Allied points to three other Massachusetts cases that it considers precedent in its favor. In Eastern Mass. St. Ry. Co. v. Union St. Ry. Co., 269 Mass. 329, 168 N.E. 781 (1929), two companies agreed jointly to use certain tracks, cars and freight terminals. The contract permitted termination on six months' notice. The court implied a promise to continue using the facilities pending expiration of the six months. Id. at 332, 168 N.E. at 782. In McNally v. Schell, 293 Mass. 356, 199 N.E. 748 (1936), the defendant promised to make the plaintiff the manager of his building for five years and to pay him a percentage of the rents collected. The court implied a promise not to sell the building before expiration of the full term. Id. at 360, 199 N.E. at 749. In Proctor v. Union Coal Co., 243 Mass. 428, 137 N.E. 659 (1923), the defendant bought plaintiff's land, promising to provide him lifetime access to ice houses located on the land. The court implied a promise not to resell the land without some guarantee of continued access. Id. at 432, 137 N.E. at 660. The Neofotistos court distinguished these cases, pointing out that in the case before it there was no express agreement to devote designated property to the purposes of the contract and that the parties necessarily contemplated "that, whatever the production, it would be governed by business conditions." 341 Mass. at 688, 171 N.E.2d at 868. The same is true of the case before us.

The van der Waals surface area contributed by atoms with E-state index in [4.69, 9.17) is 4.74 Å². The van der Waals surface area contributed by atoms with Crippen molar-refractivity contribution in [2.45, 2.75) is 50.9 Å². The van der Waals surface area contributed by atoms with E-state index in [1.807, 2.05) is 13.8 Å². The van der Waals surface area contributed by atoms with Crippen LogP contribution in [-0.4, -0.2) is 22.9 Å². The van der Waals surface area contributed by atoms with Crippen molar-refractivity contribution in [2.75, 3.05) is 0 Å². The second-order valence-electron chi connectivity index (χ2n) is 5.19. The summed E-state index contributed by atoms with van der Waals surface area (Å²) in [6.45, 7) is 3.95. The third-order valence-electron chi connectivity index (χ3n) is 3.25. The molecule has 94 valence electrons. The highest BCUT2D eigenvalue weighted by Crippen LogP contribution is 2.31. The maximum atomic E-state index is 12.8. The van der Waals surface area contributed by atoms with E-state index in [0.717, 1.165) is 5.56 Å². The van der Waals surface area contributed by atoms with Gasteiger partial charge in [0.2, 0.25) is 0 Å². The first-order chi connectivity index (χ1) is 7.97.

Allied points to a New York case that more strongly supports its position: 407 East 61st Garage, Inc. v. Savoy Fifth Ave. Corp. In that case, a garage "had undertaken to furnish garage services for a period of five years to guests of the Savoy Hilton and to pay Savoy 10% of its gross transient storage charges to the hotel guests." 23 N.Y.2d at 277, 244 N.E.2d at 38, 296 N.Y.S.2d at 340. Savoy agreed "to use all reasonable efforts to enable [the garage] to have, throughout the term of [the] agreement, the exclusive right and privilege of storing the motor vehicles of [the hotel's] guests, tenants and patrons." Id. at 278, 244 N.E.2d at 39, 296 N.Y.S.2d at 340. Two years later, due to financial losses, Savoy sold the hotel and went out of business. Although the agreement contained no express promise by Savoy to stay in business, and despite Savoy's allegation that the garage knew of its unstable economic condition, the court upset a summary judgment for the Savoy. It remanded the case for a trial to resolve some factual matters bearing on the existence of "an implied promise by Savoy to fulfill its obligations for an entire five-year period." Id. at 281, 244 N.E.2d at 41, 296 N.Y.S.2d at 343.